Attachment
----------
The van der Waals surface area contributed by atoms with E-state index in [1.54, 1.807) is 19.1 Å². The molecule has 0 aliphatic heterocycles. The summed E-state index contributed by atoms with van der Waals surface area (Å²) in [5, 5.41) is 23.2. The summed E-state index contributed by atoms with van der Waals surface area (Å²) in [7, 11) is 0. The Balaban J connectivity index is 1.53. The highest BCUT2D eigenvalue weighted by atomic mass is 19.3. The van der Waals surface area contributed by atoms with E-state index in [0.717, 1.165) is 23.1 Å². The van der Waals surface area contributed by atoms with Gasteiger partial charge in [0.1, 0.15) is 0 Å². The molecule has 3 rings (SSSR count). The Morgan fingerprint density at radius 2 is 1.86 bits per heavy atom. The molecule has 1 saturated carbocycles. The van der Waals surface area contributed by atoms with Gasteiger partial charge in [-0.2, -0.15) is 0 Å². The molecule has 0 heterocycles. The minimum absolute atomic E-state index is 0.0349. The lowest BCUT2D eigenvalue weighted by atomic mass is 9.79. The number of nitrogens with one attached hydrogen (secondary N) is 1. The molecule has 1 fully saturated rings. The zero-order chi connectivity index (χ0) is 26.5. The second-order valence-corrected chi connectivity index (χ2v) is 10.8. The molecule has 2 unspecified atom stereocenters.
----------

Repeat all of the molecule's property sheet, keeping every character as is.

The van der Waals surface area contributed by atoms with E-state index in [1.54, 1.807) is 19.1 Å². The molecule has 0 aliphatic heterocycles. The summed E-state index contributed by atoms with van der Waals surface area (Å²) in [5, 5.41) is 23.2. The summed E-state index contributed by atoms with van der Waals surface area (Å²) in [7, 11) is 0. The Balaban J connectivity index is 1.53. The highest BCUT2D eigenvalue weighted by atomic mass is 19.3. The van der Waals surface area contributed by atoms with E-state index in [0.717, 1.165) is 23.1 Å². The van der Waals surface area contributed by atoms with Gasteiger partial charge in [0.1, 0.15) is 0 Å². The molecule has 3 rings (SSSR count). The Morgan fingerprint density at radius 2 is 1.86 bits per heavy atom. The molecule has 1 saturated carbocycles. The van der Waals surface area contributed by atoms with Gasteiger partial charge in [-0.2, -0.15) is 0 Å². The molecule has 0 heterocycles. The minimum absolute atomic E-state index is 0.0349. The lowest BCUT2D eigenvalue weighted by atomic mass is 9.79. The number of nitrogens with one attached hydrogen (secondary N) is 1. The molecule has 1 fully saturated rings. The zero-order chi connectivity index (χ0) is 26.5. The second-order valence-corrected chi connectivity index (χ2v) is 10.8. The molecule has 2 unspecified atom stereocenters.